However, in their Options and the Bubble paper Robert Battalio and Paul Schultz show that even if there were short sale restrictions, the option market was efficient enough to allow investors to circumvent the short restrictions.
Unlike Ofek and Richardson (2003), Battalio and Schultz
"find few cases when synthetic and actual share prices diverge enough to appear to create arbitrage profits from short-selling. Indeed, the option and stock prices track each other so closely that we conclude short sale restrictions did not seem to have an important impact on Internet stocks." [emphasis mine]They do this by showing that
"short sales of synthetic shares, formed by buying puts and writingAdditionally, the option market was not just along for the ride, but a significant amount of information was being discovered via option markets. In the authors' words:
calls, are a viable alternative to selling actual shares short. For Internet stocks during the sample period, the expected proceeds from a synthetic short sale averaged about 99.5% of the expected proceeds from the short sale of actual shares. Even the hard-to-borrow stocks in our sample could be easily sold short synthetically, yielding proceeds that were on average only 0.6% less than the proceeds of an actual short-sale...."
"We find that price discovery did take place in the options market during ourSo if we can't blame short sales restrictions, what caused the bubble? The authors conclude that investors simply did not know that the prices were too high:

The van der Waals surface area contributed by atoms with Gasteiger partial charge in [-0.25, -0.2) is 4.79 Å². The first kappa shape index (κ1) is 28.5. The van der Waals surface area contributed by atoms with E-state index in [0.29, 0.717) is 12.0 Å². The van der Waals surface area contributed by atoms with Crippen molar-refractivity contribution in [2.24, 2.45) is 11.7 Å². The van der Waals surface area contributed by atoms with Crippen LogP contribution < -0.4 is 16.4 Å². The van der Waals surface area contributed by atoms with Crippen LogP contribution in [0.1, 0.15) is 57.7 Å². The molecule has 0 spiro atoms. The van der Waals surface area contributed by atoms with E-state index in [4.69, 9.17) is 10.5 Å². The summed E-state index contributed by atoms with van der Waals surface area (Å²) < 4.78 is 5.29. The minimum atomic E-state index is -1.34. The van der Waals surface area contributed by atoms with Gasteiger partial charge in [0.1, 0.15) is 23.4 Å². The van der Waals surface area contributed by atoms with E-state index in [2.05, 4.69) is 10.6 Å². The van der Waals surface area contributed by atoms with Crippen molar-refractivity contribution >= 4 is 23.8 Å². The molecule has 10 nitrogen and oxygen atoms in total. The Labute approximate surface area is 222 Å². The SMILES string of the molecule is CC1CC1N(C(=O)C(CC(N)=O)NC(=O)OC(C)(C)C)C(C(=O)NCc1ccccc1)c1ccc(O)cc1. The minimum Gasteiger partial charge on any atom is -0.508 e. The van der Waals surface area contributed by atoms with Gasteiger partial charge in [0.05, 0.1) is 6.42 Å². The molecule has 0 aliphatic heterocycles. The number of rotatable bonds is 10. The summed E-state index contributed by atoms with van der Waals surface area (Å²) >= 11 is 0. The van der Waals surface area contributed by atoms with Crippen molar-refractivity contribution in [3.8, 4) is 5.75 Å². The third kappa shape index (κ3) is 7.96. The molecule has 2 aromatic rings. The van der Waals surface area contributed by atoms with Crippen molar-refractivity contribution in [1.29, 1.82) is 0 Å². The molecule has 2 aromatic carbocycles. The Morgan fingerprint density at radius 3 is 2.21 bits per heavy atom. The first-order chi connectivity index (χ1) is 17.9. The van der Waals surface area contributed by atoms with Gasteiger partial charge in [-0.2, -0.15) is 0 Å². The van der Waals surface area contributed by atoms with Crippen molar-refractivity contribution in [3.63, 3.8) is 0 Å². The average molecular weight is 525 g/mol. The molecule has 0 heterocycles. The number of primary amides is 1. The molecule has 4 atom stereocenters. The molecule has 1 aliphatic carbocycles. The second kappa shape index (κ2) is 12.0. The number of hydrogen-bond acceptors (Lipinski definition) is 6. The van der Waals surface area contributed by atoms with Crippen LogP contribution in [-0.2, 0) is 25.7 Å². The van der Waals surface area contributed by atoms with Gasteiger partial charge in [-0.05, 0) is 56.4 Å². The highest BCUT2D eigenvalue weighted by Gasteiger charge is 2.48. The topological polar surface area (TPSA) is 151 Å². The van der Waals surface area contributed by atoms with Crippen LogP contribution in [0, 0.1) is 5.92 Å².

sample period. Moreover, we find that a larger portion of price discovery took place in the options market on days when the stock price declined."
"it was not obvious to them that Internet stocks were too high. They were trying to value companies in a new industry with unprecedented levels of recent growth. We academics, along with reporters and regulators, have the unfair advantage of hindsight."Yet another very cool paper!!!
Battalio, Robert H. and Schultz, Paul H., "Options and the Bubble" (March 2004). AFA 2005 Philadelphia Meetings; EFA 2004 Maastricht Meetings Paper No. 3081. http://ssrn.com/abstract=558543
BTW Yes I realize this is not the newest paper, but I just found it when doing class notes for the upcoming semester. So I decided that since I had not seen it before, maybe some of you had not either.